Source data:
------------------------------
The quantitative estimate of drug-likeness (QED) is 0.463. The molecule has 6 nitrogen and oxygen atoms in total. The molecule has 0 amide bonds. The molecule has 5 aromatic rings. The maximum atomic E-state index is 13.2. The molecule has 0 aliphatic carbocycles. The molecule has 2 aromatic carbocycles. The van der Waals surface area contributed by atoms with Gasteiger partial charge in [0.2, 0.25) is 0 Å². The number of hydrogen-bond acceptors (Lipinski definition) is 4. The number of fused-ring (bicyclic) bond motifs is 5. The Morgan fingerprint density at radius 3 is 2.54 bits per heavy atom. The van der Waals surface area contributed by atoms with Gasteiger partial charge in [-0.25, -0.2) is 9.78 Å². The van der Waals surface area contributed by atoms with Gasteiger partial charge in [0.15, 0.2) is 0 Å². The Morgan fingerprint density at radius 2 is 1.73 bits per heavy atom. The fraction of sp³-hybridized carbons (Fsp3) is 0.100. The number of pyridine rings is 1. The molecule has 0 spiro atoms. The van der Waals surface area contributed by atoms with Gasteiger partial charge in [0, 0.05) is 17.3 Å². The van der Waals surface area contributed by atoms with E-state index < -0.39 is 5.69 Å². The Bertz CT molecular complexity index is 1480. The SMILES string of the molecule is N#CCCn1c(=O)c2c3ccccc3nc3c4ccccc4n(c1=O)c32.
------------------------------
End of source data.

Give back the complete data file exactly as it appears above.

The quantitative estimate of drug-likeness (QED) is 0.463. The molecule has 6 nitrogen and oxygen atoms in total. The molecule has 0 amide bonds. The molecule has 5 aromatic rings. The maximum atomic E-state index is 13.2. The molecule has 0 aliphatic carbocycles. The molecule has 2 aromatic carbocycles. The van der Waals surface area contributed by atoms with Gasteiger partial charge in [0.2, 0.25) is 0 Å². The number of hydrogen-bond acceptors (Lipinski definition) is 4. The number of fused-ring (bicyclic) bond motifs is 5. The Morgan fingerprint density at radius 3 is 2.54 bits per heavy atom. The van der Waals surface area contributed by atoms with Gasteiger partial charge in [-0.25, -0.2) is 9.78 Å². The van der Waals surface area contributed by atoms with Gasteiger partial charge in [0.15, 0.2) is 0 Å². The Morgan fingerprint density at radius 2 is 1.73 bits per heavy atom. The fraction of sp³-hybridized carbons (Fsp3) is 0.100. The number of pyridine rings is 1. The molecule has 0 spiro atoms. The van der Waals surface area contributed by atoms with Gasteiger partial charge in [0, 0.05) is 17.3 Å². The van der Waals surface area contributed by atoms with E-state index < -0.39 is 5.69 Å². The Bertz CT molecular complexity index is 1480. The SMILES string of the molecule is N#CCCn1c(=O)c2c3ccccc3nc3c4ccccc4n(c1=O)c32.